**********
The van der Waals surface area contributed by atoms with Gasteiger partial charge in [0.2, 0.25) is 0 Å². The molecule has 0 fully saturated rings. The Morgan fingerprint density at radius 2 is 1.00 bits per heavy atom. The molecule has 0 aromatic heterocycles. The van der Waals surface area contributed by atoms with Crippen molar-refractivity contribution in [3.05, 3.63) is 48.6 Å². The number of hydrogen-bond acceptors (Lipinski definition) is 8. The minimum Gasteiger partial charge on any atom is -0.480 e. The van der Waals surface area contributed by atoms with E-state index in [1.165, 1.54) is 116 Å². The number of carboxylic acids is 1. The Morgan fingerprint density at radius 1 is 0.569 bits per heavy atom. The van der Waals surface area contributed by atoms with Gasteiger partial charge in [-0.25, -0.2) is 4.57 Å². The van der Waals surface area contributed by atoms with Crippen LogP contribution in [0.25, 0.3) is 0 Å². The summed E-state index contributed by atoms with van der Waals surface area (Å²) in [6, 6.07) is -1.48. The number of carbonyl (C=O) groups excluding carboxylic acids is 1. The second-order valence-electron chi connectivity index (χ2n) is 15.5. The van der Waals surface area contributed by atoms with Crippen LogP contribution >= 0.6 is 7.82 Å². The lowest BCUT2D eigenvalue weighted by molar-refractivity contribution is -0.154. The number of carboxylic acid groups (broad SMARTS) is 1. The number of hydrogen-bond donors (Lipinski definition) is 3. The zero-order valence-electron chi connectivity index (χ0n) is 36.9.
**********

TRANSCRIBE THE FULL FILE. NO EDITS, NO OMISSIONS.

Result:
The van der Waals surface area contributed by atoms with Gasteiger partial charge in [0.2, 0.25) is 0 Å². The molecule has 0 fully saturated rings. The Morgan fingerprint density at radius 2 is 1.00 bits per heavy atom. The molecule has 0 aromatic heterocycles. The van der Waals surface area contributed by atoms with Crippen molar-refractivity contribution in [3.05, 3.63) is 48.6 Å². The number of hydrogen-bond acceptors (Lipinski definition) is 8. The minimum Gasteiger partial charge on any atom is -0.480 e. The van der Waals surface area contributed by atoms with E-state index in [1.165, 1.54) is 116 Å². The number of carboxylic acids is 1. The Morgan fingerprint density at radius 1 is 0.569 bits per heavy atom. The van der Waals surface area contributed by atoms with Gasteiger partial charge in [-0.25, -0.2) is 4.57 Å². The van der Waals surface area contributed by atoms with Crippen LogP contribution in [0.25, 0.3) is 0 Å². The summed E-state index contributed by atoms with van der Waals surface area (Å²) in [6, 6.07) is -1.48. The number of carbonyl (C=O) groups excluding carboxylic acids is 1. The second-order valence-electron chi connectivity index (χ2n) is 15.5. The van der Waals surface area contributed by atoms with Crippen LogP contribution >= 0.6 is 7.82 Å². The lowest BCUT2D eigenvalue weighted by molar-refractivity contribution is -0.154. The number of carboxylic acid groups (broad SMARTS) is 1. The number of hydrogen-bond donors (Lipinski definition) is 3. The zero-order valence-electron chi connectivity index (χ0n) is 36.9.